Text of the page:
We believe that to always keep learning is the best strategy a person, group or organization can adopt and live to remain effective, active, relevant and, well, happy. Every two weeks we send the most relevant articles in becoming better learners. We look at how people learn from and with each other.
Subscribe to the newsletter on collaborative learning and get them straight to your inbox.
Polymaths • How to read • Company culture • Flow • Mobile
Quite a varied issue this week, from renaissance polymaths, to a surprising learning culture at WD-40, to Csíkszentmihályi’s flow applied to learning to a quite enlightening overview of the future of work.
(Canadian Thanksgiving holiday yesterday, hence we’re a day late.)
The Mission • 4 (or 16) min read
Focused on reading to learn and based on Jason Fried’s The writing class I’d like to teach, this method is rapidly and simply explained but the author also includes, as a thorough example, all the summaries from his reading of Alain de Botton’s Status Anxiety.
How can we get the most from our reading? Make reading a learning process rather than just passively consuming information. Think while you read. Don’t just turn the pages. Stop. Make connections with other ideas and information.
Aeon Magazine • 11 min read
Basquiat, Banksy and Battista. I really enjoyed this piece on polymaths, it introduces the term monopath, looks at today’s inclinations towards specialization vs some historical polymaths. It also covers how the chemistry of our brains changes through time and learning, links to art and physicality to finish on an hypothetical but intriguing idea for a new area of study; polymathics.
The real master has no tools at all, only a limitless capacity to improvise with what is to hand. The more fields of knowledge you cover, the greater your resources for improvisation.
Polymathics might focus on rapid methods of learning that allow you to master multiple fields. It might also work to develop transferable learning methods. A large part of it would naturally be concerned with creativity — crossing unrelated things to invent something new.
++ A fantastic audio version by Curio is also available on the site.
Harvard Business Review • 4 min read
It goes to show that innovative and thoughtful culture and lessons can be found anywhere. How Garry Ridge, CEO of the WD-40 Company, makes learning central to everything they do and how it has changed the company.
That’s why the central ritual of life at the company is what Ridge calls the “learning moment” — a period of frustration, a burst of inspiration, a breakthrough of collaboration in which people stumble upon a problem, unearth an opportunity, or fail miserably at an initiative, and then communicate what they’ve learned without fear of reprisal.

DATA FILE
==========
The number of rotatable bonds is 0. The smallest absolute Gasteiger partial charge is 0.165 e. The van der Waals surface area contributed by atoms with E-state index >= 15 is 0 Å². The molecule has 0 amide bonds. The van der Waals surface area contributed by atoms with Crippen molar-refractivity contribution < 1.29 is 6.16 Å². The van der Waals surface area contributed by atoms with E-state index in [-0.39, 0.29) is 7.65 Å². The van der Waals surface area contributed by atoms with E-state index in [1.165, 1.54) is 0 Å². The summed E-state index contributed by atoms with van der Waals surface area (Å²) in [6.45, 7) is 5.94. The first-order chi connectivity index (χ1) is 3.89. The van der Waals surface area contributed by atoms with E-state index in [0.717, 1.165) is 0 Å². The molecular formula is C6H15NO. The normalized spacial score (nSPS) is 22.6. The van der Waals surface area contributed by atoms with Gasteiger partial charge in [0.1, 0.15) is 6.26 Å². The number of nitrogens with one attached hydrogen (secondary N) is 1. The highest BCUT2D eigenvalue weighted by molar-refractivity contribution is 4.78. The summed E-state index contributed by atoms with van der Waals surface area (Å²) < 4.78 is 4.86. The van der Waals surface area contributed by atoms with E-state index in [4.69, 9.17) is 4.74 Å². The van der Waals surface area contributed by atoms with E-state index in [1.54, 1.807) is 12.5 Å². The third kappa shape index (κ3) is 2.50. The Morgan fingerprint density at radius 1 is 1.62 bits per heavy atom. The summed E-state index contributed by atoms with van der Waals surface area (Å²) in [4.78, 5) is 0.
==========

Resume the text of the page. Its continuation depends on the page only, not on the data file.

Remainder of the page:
Lifelearn • 6 min read
Applying Csíkszentmihályi Mihály’s theory of flow to learning and finding meaning to enable us to care about what we are doing even when “forced” to learn something.
Attention, or focus, is of course crucial in any kind of challenging work and all learning. Most people have a limited capacity to focus, so learning should happen in suitably paced sessions. Achieving flow allows learners to concentrate for significantly extended periods of time.
Elsewhere in the magazine
You may not know it yet, but you want to be an agile learner.
LinkedIn • 16 min read
A lot of what you learn is within or for your career, or for yourself in the hopes of doing something you love. Learning organizations aim to be more competitive and retain employees. Josh Bersin explains at some length his view on the future of work, which is the broader context for most of the personal and organizational learning we do.
What matters is “what you know how to do” and your personal and professional reputation. This means we all must learn how to continuously reskill ourselves, market and position our skills and experience, and get comfortable taking new jobs and new roles which do not always go “up.”
Growth Engineering • 3 min read
There are a number of articles about how L&D should accompany informal learning (I’ve linked to a few) but this one has a nice simple way of doing it; select a sharing platform, prompt with questions, document the findings.
Capturing this informal learning means giving the learning managers visibility over the conversation, and letting them incorporate the most useful assets into the formal material.
StartupGrind • 8 min read
Sachin Rekhi’s personal knowledge management regimen. Nothing unheard of in there but interesting for the one hour habit, his list of tools and the fact he also includes sharing, discussion and writing.
I include blog post writing in my learning hour because I believe writing about various topics is one of the best ways to crystallize concepts in your head, since it requires you to really understand them to be able to commit them to writing. So up to once a week my learning hour is replaced with writing instead of reading to accomplish this.
ATD • 10 min read
“Seven practices for sustaining a resilient learning organization.” Includes culture, develop and distribute leadership and foster collaboration, connections, and community.
In these cultures, learning is embedded as a way of life in everyday activities, and L&D practitioners are viewed as consultants rather than gatekeepers of employee development. In fact, making learning available to all employees during the workday has been described as a top strategy to support a learning culture.
Renaissance man: Portrait of a Young Gentleman in His Studio by Lorenzo Lotto, c. 1530. Gallerie dell’Accademia, Venice. (Taken from the polymath article on Aeon magazine.)